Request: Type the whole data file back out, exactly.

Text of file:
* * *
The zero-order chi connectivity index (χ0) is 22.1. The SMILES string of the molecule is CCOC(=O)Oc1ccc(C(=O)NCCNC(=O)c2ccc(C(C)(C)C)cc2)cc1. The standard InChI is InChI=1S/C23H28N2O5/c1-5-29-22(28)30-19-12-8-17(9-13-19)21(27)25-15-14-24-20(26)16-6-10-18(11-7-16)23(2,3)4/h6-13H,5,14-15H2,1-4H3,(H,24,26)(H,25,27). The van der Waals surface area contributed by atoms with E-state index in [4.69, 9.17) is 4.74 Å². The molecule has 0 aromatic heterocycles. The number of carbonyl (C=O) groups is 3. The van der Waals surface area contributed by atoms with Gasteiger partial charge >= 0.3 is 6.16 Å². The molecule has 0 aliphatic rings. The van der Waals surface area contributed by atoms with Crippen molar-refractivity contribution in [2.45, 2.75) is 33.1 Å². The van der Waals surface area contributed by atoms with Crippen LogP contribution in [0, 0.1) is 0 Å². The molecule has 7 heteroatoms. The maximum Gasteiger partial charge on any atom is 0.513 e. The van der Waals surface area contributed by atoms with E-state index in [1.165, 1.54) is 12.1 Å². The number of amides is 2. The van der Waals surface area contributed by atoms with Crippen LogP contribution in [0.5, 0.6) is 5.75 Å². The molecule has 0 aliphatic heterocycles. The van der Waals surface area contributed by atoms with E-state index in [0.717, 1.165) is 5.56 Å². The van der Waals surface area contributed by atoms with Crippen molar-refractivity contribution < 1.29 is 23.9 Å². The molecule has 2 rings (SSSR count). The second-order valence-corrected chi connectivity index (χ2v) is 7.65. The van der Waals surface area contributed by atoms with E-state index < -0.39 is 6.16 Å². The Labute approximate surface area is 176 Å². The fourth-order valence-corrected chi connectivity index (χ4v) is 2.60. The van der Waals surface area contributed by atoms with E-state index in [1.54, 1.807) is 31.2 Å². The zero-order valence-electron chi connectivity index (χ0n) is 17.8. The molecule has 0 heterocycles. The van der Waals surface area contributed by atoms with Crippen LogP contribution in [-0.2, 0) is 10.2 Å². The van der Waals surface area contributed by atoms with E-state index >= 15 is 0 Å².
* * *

The zero-order chi connectivity index (χ0) is 22.1. The SMILES string of the molecule is CCOC(=O)Oc1ccc(C(=O)NCCNC(=O)c2ccc(C(C)(C)C)cc2)cc1. The standard InChI is InChI=1S/C23H28N2O5/c1-5-29-22(28)30-19-12-8-17(9-13-19)21(27)25-15-14-24-20(26)16-6-10-18(11-7-16)23(2,3)4/h6-13H,5,14-15H2,1-4H3,(H,24,26)(H,25,27). The van der Waals surface area contributed by atoms with E-state index in [4.69, 9.17) is 4.74 Å². The molecule has 0 aromatic heterocycles. The number of carbonyl (C=O) groups is 3. The van der Waals surface area contributed by atoms with Gasteiger partial charge >= 0.3 is 6.16 Å². The molecule has 0 aliphatic rings. The van der Waals surface area contributed by atoms with Crippen molar-refractivity contribution in [2.45, 2.75) is 33.1 Å². The van der Waals surface area contributed by atoms with Crippen LogP contribution in [0, 0.1) is 0 Å². The molecule has 7 heteroatoms. The maximum Gasteiger partial charge on any atom is 0.513 e. The van der Waals surface area contributed by atoms with E-state index in [1.165, 1.54) is 12.1 Å². The number of amides is 2. The van der Waals surface area contributed by atoms with Crippen LogP contribution in [0.5, 0.6) is 5.75 Å². The molecule has 0 aliphatic heterocycles. The van der Waals surface area contributed by atoms with E-state index in [0.717, 1.165) is 5.56 Å². The van der Waals surface area contributed by atoms with Crippen molar-refractivity contribution < 1.29 is 23.9 Å². The molecule has 2 rings (SSSR count). The second-order valence-corrected chi connectivity index (χ2v) is 7.65. The van der Waals surface area contributed by atoms with E-state index < -0.39 is 6.16 Å². The Labute approximate surface area is 176 Å². The fourth-order valence-corrected chi connectivity index (χ4v) is 2.60. The van der Waals surface area contributed by atoms with E-state index in [1.54, 1.807) is 31.2 Å². The zero-order valence-electron chi connectivity index (χ0n) is 17.8. The molecule has 0 heterocycles. The van der Waals surface area contributed by atoms with Crippen LogP contribution in [-0.2, 0) is 10.2 Å². The van der Waals surface area contributed by atoms with E-state index >= 15 is 0 Å².